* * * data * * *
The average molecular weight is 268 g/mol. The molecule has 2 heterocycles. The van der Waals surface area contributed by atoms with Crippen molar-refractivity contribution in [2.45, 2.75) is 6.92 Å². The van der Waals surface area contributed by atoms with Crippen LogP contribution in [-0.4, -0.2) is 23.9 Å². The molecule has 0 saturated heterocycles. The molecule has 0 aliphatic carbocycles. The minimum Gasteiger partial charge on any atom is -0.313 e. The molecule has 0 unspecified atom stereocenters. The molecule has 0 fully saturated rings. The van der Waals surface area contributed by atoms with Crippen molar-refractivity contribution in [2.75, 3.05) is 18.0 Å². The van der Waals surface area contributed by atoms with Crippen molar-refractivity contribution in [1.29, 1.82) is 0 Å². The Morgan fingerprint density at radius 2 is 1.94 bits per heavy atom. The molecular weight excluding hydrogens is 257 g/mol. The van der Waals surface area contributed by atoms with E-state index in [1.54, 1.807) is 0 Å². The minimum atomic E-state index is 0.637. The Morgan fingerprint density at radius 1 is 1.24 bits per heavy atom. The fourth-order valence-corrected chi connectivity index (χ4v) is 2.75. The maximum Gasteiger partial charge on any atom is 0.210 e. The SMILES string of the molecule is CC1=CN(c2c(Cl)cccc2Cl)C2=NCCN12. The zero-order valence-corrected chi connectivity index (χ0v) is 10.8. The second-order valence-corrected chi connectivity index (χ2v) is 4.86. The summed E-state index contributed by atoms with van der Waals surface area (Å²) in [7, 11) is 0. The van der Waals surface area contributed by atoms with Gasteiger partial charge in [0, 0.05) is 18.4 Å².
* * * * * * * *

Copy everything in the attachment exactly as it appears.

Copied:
The average molecular weight is 268 g/mol. The molecule has 2 heterocycles. The van der Waals surface area contributed by atoms with Crippen molar-refractivity contribution in [2.45, 2.75) is 6.92 Å². The van der Waals surface area contributed by atoms with Crippen LogP contribution in [-0.4, -0.2) is 23.9 Å². The molecule has 0 saturated heterocycles. The molecule has 0 aliphatic carbocycles. The minimum Gasteiger partial charge on any atom is -0.313 e. The molecule has 0 unspecified atom stereocenters. The molecule has 0 fully saturated rings. The van der Waals surface area contributed by atoms with Crippen molar-refractivity contribution in [2.75, 3.05) is 18.0 Å². The van der Waals surface area contributed by atoms with Crippen molar-refractivity contribution in [1.29, 1.82) is 0 Å². The Morgan fingerprint density at radius 2 is 1.94 bits per heavy atom. The molecular weight excluding hydrogens is 257 g/mol. The van der Waals surface area contributed by atoms with E-state index in [1.54, 1.807) is 0 Å². The minimum atomic E-state index is 0.637. The Morgan fingerprint density at radius 1 is 1.24 bits per heavy atom. The fourth-order valence-corrected chi connectivity index (χ4v) is 2.75. The maximum Gasteiger partial charge on any atom is 0.210 e. The SMILES string of the molecule is CC1=CN(c2c(Cl)cccc2Cl)C2=NCCN12. The zero-order valence-corrected chi connectivity index (χ0v) is 10.8. The second-order valence-corrected chi connectivity index (χ2v) is 4.86. The summed E-state index contributed by atoms with van der Waals surface area (Å²) in [7, 11) is 0. The van der Waals surface area contributed by atoms with Gasteiger partial charge in [0, 0.05) is 18.4 Å².